You've never had to gather around an open oven to warm yourself before school. You've never had to go to a clothing bank for school clothes. You've never had to stand in line in public to wait for a government handout of processed cheese. You've never had to forgo a vacation because the brakes went out on mom and dad's used car. You've never had to go to bed in snow pants because it was so cold in your house. You've never had to face a holiday season without a gift because it wasn't in the budget. You've never had to wait until the one day a year your parents can afford to take you out to dinner. You've never had to go to an underfunded public school where you weren't allowed to participate in any activity that struck your fancy, because extras just aren't in the budget. You've never gone to bed with a growling stomach because the fridge was empty--not just because you decided to watch your carb intake. You've never wanted for one material thing in your sixteen years on this earth, and yet......my daughter is your favorite example of "privilege?" It's true, my daughter has never been shot at, arrested, or passed over for employment because of her "whiteness," but let's be real, Aurora, neither have you.

What the actual heck? You cannot punish an innocent person for mistreatment that she has never participated in, never would participate in, and that has never actually occurred in your life. It's disillusioned. You are a girl of extreme privilege who "identifies as a poor person who has been mistreated." You are a poser, Aurora, and the worst type of one. You are a rich, well treated girl who has never seen a moment of the bias you rage at everyone else over. You're creating strife that doesn't actually exist in your life. Yes, it exists elsewhere. But here? In your life in South Korea? With your friends at your pretentious private school? Nope. Doesn't actually exist. You are creating reasons to be pissed off at the world, and to fight and argue with literally everyone in your life, and for what? Attention? Sympathy? A fight?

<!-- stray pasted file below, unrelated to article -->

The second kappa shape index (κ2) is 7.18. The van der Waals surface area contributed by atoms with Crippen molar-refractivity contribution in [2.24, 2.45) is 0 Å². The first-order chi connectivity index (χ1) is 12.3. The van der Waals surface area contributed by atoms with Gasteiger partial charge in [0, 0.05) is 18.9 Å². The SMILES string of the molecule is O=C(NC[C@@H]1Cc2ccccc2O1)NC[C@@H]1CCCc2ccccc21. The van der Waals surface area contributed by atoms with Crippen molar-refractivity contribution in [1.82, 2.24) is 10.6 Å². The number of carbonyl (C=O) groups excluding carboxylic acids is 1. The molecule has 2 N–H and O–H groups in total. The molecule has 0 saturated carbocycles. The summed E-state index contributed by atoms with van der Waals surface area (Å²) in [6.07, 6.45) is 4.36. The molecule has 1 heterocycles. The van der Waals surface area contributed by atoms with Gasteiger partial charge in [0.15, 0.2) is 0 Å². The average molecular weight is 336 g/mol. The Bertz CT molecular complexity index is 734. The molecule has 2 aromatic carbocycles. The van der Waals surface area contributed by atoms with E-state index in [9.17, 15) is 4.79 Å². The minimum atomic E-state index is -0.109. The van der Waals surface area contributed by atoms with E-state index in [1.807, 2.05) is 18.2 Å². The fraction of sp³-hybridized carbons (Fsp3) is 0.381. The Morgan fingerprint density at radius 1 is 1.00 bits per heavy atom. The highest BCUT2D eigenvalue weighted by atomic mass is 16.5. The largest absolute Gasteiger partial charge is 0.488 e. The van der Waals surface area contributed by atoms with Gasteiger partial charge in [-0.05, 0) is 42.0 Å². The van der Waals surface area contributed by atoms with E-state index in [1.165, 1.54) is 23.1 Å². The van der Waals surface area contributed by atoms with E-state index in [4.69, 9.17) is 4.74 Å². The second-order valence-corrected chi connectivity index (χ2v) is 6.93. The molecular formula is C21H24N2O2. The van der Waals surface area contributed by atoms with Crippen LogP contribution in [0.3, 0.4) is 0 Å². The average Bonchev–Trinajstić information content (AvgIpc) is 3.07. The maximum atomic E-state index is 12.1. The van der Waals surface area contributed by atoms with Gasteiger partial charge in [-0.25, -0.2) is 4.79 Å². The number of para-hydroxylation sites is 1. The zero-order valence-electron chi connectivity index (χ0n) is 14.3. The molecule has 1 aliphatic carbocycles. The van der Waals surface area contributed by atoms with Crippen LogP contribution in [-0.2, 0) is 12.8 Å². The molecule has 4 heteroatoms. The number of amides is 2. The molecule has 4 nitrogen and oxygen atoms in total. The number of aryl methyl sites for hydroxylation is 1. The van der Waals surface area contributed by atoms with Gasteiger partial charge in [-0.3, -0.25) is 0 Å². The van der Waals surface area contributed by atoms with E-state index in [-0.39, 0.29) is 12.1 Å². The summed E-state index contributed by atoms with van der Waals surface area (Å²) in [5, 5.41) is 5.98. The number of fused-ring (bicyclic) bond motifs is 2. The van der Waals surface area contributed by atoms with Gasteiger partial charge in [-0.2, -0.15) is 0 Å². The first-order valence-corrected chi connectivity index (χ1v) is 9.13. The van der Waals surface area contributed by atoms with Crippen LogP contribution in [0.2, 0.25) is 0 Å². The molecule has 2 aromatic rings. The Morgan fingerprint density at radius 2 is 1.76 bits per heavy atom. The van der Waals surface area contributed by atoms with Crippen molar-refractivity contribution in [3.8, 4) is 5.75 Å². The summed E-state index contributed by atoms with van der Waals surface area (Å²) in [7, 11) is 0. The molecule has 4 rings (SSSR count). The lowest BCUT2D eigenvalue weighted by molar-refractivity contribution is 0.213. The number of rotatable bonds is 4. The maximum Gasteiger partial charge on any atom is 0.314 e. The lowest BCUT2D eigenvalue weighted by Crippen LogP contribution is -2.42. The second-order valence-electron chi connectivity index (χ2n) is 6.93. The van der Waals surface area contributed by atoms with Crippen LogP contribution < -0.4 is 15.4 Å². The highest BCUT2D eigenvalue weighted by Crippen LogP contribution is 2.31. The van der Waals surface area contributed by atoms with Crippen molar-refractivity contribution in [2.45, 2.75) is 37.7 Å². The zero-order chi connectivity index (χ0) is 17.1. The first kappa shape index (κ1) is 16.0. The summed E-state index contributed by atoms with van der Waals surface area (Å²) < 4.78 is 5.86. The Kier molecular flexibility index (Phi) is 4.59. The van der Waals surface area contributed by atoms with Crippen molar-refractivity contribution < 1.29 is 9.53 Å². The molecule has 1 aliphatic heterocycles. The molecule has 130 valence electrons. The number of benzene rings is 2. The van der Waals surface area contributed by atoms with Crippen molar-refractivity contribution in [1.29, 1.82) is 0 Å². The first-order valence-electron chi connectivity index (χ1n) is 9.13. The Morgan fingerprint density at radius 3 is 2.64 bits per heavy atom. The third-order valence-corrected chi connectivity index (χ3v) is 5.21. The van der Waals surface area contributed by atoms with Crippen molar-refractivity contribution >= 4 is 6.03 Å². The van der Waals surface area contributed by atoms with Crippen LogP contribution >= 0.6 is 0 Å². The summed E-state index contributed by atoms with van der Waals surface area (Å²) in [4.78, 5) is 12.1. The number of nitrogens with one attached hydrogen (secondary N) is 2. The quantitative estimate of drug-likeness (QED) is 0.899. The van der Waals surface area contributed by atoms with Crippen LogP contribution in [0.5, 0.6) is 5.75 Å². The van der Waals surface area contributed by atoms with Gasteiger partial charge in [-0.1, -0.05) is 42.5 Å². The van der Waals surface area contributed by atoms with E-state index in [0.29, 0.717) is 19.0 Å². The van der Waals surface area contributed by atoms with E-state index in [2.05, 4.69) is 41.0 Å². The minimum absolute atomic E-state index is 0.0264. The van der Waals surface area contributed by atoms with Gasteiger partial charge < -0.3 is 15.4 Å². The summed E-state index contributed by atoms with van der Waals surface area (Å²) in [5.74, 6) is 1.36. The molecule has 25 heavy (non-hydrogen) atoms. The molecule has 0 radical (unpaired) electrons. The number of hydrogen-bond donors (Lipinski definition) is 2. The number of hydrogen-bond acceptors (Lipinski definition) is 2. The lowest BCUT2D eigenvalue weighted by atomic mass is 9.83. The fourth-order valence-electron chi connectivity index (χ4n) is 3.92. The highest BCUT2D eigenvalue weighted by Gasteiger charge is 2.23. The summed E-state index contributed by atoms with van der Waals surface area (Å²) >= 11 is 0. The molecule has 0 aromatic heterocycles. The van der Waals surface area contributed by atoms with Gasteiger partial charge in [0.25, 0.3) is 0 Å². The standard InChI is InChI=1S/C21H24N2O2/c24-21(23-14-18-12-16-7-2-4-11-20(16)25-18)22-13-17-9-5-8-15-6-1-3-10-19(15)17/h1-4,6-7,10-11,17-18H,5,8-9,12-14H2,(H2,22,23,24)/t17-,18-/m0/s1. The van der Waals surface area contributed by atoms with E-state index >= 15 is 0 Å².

If you want these things from me, then congratulations. You've got it. You have my attention for practicing the very racist behavior you so adamantly despise. Guess what? We despise it, too. And we'll fight racism with you, if you can slow your roll enough to see the error in your approach. Because it's wrong. Fighting racism with racism is not an effective means of rebellion. You are misguided and childish in your approach.

You also have my sympathy. I feel sorry for you because you are an incredibly intelligent, bright girl who is so grossly misguided and mixed up, that it's almost comical. You are perpetuating the very things you claim to despise. You are practicing the very behaviors that sicken you. You are behaving like a moody tyrant, and ostracizing yourself from your friends over something you've never actually been a victim of. I feel sorry for anyone this delusional. It must suck to be so terribly confused.

You also have a fight from me. Two fights, actually, Aurora, so pat yourself on the back. Go, you! You've fired me up to the point where I am ready to go to battle against you. I will never tolerate a pretentious, moody teenager to minimize my daughter's existence to a plethora of disrespectful names and inaccurate generalizations. I will fight against this kind of misguided, adolescent bullish*t every single day of the week. Because you are wrong. About my daughter, about me, and all of the white Americans back at home who are working to right a few centuries of wrongs against our brothers and sisters of color.

And I am also willing and ready to fight with you. Because if you feel this strongly about racism, then you are going to need an army.  I am willing to join this army, and fight in the ranks along side of you, so long as your rage is pointed at the people who actually deserve it.

Please reconsider who you call "whitey," "privileged," and "racist," henceforth. Like I said: you know not of what you speak, little girl. 

Her mom